Yellow and Orange Flowered Heirloom Tulips

Yellow and Orange Flowered Heirloom Tulips
Gardeners can choose from hundreds of tulip varieties. There are a number of excellent heirloom varieties with yellow and orange blossoms. Here are details on some of those.

Mrs. John T. Scheepers Tulip

Mrs. John T. Scheepers tulip is an heirloom single late tulip. The exact date of its introduction is uncertain, but it was a triple award winner in 1930.

This tulip does best in zones three through eight and is suited to full sun and part shade. The long lived plant is ideal for flower beds and borders. The long, sturdy stems make wonderful cut flowers.

Mrs. John T. Scheepers tulip is 22 to 28 inches in height. The Fedco bulb catalog describes this classic variety as “one of the most perfect tulips of all time” and “the best yellow tulip ever produced.”

The large, oval blossoms have the classic tulip shape. Flowering in late May, Mrs. John T. Scheepers tulips are a very rich deep golden yellow to a dark gold. This and its offspring have twice the chromosomes of most other tulips. This variety continues to retain its popularity and is readily available.

West Point Tulip

West Point tulip is a popular lily flowered, heirloom variety. This award winning plant received the coveted AGM award. It has been around since 1943 or so.

The plant is from one to 1½ feet in height. The scented blossoms are perfect for cut flowers. They appear mid to late spring, usually in April and May.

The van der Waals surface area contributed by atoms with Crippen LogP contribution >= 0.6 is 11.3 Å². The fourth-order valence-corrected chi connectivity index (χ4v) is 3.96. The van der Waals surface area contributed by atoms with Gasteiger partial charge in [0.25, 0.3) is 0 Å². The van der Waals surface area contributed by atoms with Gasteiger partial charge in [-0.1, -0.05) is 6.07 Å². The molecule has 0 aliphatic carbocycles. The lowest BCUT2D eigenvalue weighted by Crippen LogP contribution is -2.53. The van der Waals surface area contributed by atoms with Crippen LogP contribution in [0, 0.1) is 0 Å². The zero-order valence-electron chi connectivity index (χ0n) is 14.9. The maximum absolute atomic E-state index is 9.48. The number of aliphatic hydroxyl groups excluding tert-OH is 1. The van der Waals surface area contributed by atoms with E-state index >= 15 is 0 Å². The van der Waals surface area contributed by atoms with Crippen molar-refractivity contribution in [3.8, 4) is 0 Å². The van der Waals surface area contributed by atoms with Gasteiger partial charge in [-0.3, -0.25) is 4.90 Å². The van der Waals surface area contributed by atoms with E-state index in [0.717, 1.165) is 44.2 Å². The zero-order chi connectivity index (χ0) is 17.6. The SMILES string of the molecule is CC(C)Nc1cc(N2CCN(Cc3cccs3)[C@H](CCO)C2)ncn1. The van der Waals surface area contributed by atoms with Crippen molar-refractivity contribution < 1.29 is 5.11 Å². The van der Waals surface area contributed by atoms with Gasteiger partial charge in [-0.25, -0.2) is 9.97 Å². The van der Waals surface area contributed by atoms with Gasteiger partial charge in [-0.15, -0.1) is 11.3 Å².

The primrose yellow blossoms feature slender petals that are long and pointed. These are outward facing and curl backwards.

Princess Irene Tulip

Princess Irene tulip was released in 1949. As one can tell from the name, it was named for a princess, who was Dutch. This plant was a sport of the Couleur Cardinal tulip. It received the coveted AGM award.

Some sources list this as a mid season triumph tulip. The John Scheepers catalog lists it as a single early variety. In “Heirloom Flower Gardens,” Jo Ann Gardner characterized it as “one of the most distinctive tulips of the 20th century.” The flowers are very long lasting.

This variety does best in zones three through eight and reaches one to 1 1/3 feet in height. The adaptable, popular plant is good for forcing and for growing indoors and outdoors in containers.

Tolerant of full sun and shade, this has stems that are perfect for cut flowers, partly due to the long stems.

Princess Irene tulip blooms in early spring, usually in April and May. The bowl shaped blossoms are essentially two toned. They’re a salmon-apricot to an orange-peach. On the outside, there are streaks and flames of blue-violet, purple, or deep brownish-purple.

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